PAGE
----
Impressed by her success, Snively arranged a contract for Monroe with an acting agency in June 1946. After an unsuccessful interview with producers at Paramount Pictures, she was given a screentest by Ben Lyon, a 20th Century-Fox executive. Head executive Darryl F. Zanuck was unenthusiastic about it, but he was persuaded to give her a standard six-month contract to avoid her being signed by rival studio RKO Pictures. Monroe's contract began in August 1946, and together with Lyon selected the stage name "Marilyn Monroe". The first name was picked by Lyon, who was reminded of Broadway star Marilyn Miller; the last was picked by Monroe after her mother's maiden name. In September 1946, she divorced Dougherty, who was against her having a career.
Monroe during her modeling career
Monroe had no film roles during the first months of her contract and instead dedicated her days to acting, singing and dancing classes. Eager to learn more about the film industry and to promote herself, she also spent time at the studio lot to observe others working.Her contract was renewed in February 1947, and she was soon given her first two film roles: nine lines of dialogue as a waitress in the drama Dangerous Years (1947) and a one-line appearance in the comedy Scudda Hoo! Scudda Hay! (1948). The studio also enrolled her in the Actors' Laboratory Theatre, an acting school teaching the techniques of the Group Theatre; she later stated that it was "my first taste of what real acting in a real drama could be, and I was hooked".Monroe's contract was not renewed in August 1947, and she returned to modelling while also doing occasional odd jobs at the studio.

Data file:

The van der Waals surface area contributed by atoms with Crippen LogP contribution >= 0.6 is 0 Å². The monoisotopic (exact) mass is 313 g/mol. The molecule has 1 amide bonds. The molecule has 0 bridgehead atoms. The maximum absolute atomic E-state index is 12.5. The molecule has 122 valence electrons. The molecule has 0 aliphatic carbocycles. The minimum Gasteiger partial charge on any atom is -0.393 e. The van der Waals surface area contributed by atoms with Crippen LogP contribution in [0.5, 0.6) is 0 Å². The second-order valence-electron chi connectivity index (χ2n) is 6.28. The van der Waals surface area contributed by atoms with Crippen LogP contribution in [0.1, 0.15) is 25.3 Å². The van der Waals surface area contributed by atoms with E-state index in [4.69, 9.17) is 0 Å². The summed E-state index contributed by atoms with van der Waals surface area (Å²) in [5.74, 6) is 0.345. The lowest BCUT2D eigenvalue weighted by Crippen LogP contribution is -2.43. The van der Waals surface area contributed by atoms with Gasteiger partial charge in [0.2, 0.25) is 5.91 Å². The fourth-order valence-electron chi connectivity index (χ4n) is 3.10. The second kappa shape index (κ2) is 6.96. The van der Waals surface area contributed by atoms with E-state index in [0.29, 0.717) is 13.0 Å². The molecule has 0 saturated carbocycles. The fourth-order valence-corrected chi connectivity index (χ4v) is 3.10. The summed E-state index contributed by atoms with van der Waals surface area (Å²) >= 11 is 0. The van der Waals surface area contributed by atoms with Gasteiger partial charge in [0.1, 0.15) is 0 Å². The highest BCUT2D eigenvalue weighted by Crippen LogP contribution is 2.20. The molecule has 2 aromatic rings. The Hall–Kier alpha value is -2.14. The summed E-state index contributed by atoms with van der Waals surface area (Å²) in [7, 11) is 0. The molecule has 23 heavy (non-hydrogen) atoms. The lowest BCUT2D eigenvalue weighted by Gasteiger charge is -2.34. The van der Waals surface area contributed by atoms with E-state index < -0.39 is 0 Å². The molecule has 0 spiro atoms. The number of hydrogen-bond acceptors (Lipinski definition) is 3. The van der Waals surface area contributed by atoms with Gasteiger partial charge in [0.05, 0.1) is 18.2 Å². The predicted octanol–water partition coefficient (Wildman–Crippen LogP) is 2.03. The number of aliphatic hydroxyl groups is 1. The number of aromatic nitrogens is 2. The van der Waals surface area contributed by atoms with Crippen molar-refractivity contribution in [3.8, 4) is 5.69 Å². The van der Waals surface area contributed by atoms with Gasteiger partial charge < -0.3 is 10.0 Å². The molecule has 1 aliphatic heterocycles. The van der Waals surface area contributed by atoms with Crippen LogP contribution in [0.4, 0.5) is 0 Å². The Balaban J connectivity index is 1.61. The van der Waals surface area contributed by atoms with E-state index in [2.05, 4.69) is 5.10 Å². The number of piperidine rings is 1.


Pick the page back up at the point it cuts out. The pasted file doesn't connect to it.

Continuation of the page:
Determined to make it as an actress, Monroe continued studying at the Actors' Lab, and in October she appeared as a blonde vamp in the short-lived play Glamour Preferred at the Bliss-Hayden Theater, but the production was not reviewed by any major publication. To promote herself, she frequented producers' offices, befriended gossip columnist Sidney Skolsky, and entertained influential male guests at studio functions, a practice she had begun at Fox. She also became a friend and occasional sex partner of Fox executive Joseph M. Schenck, who persuaded his friend Harry Cohn, the head executive of Columbia Pictures, to sign her in March 1948.
Monroe in a studio publicity photo taken when she was a contract player at 20th Century-Fox in 1947. She appeared in two small film roles during the contract and was let go after a year.
While at Fox, her roles had been that of a "girl next door"; at Columbia, she was modeled after Rita Hayworth. Monroe's hairline was raised by electrolysis and her hair was bleached even lighter, to platinum blond. She also began working with the studio's head drama coach, Natasha Lytess, who would remain her mentor until 1955. Her only film at the studio was the low-budget musical Ladies of the Chorus (1948), in which she had her first starring role as a chorus girl who is courted by a wealthy man. During the production, she began an affair with her vocal coach, Fred Karger, who paid to have her slight overbite corrected. Despite the starring role and a subsequent screen test for the lead role in Born Yesterday (1950), Monroe's contract was not renewed. Ladies of the Chorus was released in October and was not a success.
After leaving Columbia in September 1948, Monroe became a protégée of Johnny Hyde, vice president of the William Morris Agency. Hyde began representing her and their relationship soon became sexual, although she refused his proposals of marriage.To advance Monroe's career, he paid for a silicone prosthesis to be implanted in her jaw and possibly for a rhinoplasty, and arranged a bit part in the Marx Brothers film Love Happy (1950). Monroe also continued modelling, and in May 1949 she posed nude for photos taken by Tom Kelley. Although her role in Love Happy was very small, she was chosen to participate in the film's promotional tour in New York that year.